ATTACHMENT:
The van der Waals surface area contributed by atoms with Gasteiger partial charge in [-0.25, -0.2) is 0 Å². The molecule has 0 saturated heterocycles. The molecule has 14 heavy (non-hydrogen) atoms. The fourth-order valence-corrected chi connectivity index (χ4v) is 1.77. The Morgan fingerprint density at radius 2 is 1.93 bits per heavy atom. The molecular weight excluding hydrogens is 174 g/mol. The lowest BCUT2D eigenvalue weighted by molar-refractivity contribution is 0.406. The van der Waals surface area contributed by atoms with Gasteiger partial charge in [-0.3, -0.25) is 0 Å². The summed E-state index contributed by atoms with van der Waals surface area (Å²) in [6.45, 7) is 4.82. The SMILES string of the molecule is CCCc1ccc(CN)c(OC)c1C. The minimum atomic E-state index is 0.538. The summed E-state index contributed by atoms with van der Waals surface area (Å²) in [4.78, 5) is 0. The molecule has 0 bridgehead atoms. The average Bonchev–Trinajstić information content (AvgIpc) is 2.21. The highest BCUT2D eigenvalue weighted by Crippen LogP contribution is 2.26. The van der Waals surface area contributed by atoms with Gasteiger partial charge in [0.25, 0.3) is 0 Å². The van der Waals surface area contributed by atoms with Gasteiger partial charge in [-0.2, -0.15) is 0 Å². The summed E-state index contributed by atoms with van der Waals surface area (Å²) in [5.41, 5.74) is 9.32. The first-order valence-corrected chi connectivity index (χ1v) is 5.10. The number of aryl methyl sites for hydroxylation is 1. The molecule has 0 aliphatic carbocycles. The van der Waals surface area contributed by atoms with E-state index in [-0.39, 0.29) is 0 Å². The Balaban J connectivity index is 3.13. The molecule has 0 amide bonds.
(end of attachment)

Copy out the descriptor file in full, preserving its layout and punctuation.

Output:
The van der Waals surface area contributed by atoms with Gasteiger partial charge in [-0.25, -0.2) is 0 Å². The molecule has 0 saturated heterocycles. The molecule has 14 heavy (non-hydrogen) atoms. The fourth-order valence-corrected chi connectivity index (χ4v) is 1.77. The Morgan fingerprint density at radius 2 is 1.93 bits per heavy atom. The molecular weight excluding hydrogens is 174 g/mol. The lowest BCUT2D eigenvalue weighted by molar-refractivity contribution is 0.406. The van der Waals surface area contributed by atoms with Gasteiger partial charge in [-0.3, -0.25) is 0 Å². The summed E-state index contributed by atoms with van der Waals surface area (Å²) in [6.45, 7) is 4.82. The SMILES string of the molecule is CCCc1ccc(CN)c(OC)c1C. The minimum atomic E-state index is 0.538. The summed E-state index contributed by atoms with van der Waals surface area (Å²) in [4.78, 5) is 0. The molecule has 0 bridgehead atoms. The average Bonchev–Trinajstić information content (AvgIpc) is 2.21. The highest BCUT2D eigenvalue weighted by Crippen LogP contribution is 2.26. The van der Waals surface area contributed by atoms with Gasteiger partial charge in [0.25, 0.3) is 0 Å². The van der Waals surface area contributed by atoms with Gasteiger partial charge in [-0.2, -0.15) is 0 Å². The summed E-state index contributed by atoms with van der Waals surface area (Å²) in [5.41, 5.74) is 9.32. The first-order valence-corrected chi connectivity index (χ1v) is 5.10. The number of aryl methyl sites for hydroxylation is 1. The molecule has 0 aliphatic carbocycles. The van der Waals surface area contributed by atoms with E-state index in [-0.39, 0.29) is 0 Å². The Balaban J connectivity index is 3.13. The molecule has 0 amide bonds.